Sustainable use of pastoral land
Ratification Date: 15 Oct 2010
Pastoralists have primary responsibility for the care of pastoral land and should develop sustainable agricultural practices which should be monitored and supported by the community.
Veterinarians are well placed to foster a better understanding of how livestock health, wellbeing and productivity impact on pastoral land. Where possible they should work with pastoralists, the community and other advisers in the area to improve sustainable use of pastoral land.
Livestock management practices can cause significant changes in plant and animal communities. Small changes in pastoral practices can have a major beneficial effect if they occur at critical times. Other changes can have a detrimental effect on the natural environment when the ecological system is in an unstable state. Some of these changes may be irreversible in the short term.
Changes in pastoral areas include an increase in unpalatable, poor quality or poisonous plants, an increase in native grass species that can injure stock and the invasion of rangelands by woody weeds. Not all of this has been caused by the pastoralist. The European rabbit and many other introduced species have also contributed significantly to the degradation of the pastoral environment.
Better understanding of ecological processes in pastoral areas is required, including the complex relationship between the environment, animals and people. The concept of working with rather than exploiting nature must be encouraged.
Risk management of pastoral lands must take account of the long-term effects of livestock on the land. Starvation of stock and land degradation in dry times, droughts and economic downturns must be avoided. Heavy grazing pressures for extended periods should also be avoided.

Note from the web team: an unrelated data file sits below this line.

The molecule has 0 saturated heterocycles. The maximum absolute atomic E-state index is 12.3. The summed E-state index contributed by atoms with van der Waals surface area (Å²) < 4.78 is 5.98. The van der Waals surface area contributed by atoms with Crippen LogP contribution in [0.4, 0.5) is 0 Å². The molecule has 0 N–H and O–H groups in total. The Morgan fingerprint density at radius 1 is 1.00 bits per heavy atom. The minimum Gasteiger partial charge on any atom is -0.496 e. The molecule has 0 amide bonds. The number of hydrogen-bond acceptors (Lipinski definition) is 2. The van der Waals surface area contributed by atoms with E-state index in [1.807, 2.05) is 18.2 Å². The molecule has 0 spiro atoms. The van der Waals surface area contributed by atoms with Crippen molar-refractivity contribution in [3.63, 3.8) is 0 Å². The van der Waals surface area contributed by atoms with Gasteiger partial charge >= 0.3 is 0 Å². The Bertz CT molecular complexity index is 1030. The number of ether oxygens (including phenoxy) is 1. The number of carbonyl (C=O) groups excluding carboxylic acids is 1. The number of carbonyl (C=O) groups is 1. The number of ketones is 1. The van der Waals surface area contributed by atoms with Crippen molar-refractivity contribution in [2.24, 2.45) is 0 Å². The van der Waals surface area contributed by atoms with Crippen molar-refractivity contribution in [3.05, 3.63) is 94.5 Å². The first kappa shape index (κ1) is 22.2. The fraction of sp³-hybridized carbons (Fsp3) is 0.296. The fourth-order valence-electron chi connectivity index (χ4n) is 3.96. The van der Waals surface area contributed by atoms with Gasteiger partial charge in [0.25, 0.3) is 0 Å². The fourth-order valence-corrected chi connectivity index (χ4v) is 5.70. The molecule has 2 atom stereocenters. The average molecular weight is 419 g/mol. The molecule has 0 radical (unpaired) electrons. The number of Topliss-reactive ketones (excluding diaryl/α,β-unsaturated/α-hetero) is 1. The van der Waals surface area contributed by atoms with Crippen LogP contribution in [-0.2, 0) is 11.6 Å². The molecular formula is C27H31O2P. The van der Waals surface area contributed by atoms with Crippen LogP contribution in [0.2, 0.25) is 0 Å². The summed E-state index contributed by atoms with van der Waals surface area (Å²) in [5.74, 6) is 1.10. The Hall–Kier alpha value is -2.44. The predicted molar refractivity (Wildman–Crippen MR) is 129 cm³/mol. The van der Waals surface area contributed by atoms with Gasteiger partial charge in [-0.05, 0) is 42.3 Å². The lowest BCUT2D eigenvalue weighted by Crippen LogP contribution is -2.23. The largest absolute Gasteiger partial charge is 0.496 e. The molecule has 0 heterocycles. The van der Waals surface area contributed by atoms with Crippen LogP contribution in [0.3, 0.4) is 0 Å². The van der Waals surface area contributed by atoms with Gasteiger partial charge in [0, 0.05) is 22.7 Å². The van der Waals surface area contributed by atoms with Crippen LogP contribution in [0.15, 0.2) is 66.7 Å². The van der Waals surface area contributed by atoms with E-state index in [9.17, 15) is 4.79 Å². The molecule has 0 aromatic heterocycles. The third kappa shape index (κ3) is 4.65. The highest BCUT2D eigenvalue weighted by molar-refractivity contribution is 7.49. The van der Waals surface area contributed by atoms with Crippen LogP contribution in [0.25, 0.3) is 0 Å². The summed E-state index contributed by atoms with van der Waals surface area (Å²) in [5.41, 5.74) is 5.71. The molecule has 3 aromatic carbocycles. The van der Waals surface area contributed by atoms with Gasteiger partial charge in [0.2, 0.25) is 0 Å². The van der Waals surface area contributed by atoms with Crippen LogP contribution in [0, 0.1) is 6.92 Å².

Sustainable stocking rates require efficiency of production. Wastage in conversion of pasture to food and fibre product through mortalities, ill-health, ill-thrift and poor reproductive performance should be minimised.
Sustainable land use requires flexibility in stock management and selection of appropriate stocking rates. It also will recognise that pastoralism is only one of the uses of pastoral and neighbouring lands and that other community, government and indigenous users have a role to play in ensuring sustainable use of pastoral lands.
Introduced pest species, such as feral rabbits, goats, horses, donkeys and camels, must be controlled to prevent the destruction of habitat and to encourage regeneration of vegetation.
Predators of livestock and native fauna should be controlled and eradicated where possible. Feral pigs, cats, dogs and foxes should be controlled to protect native fauna.
Conservation of native flora and fauna must be an integral part of a sustainable land use program in pastoral areas.
Other relevant policies and position statements
Date of ratification by AVA Board 15 October 2010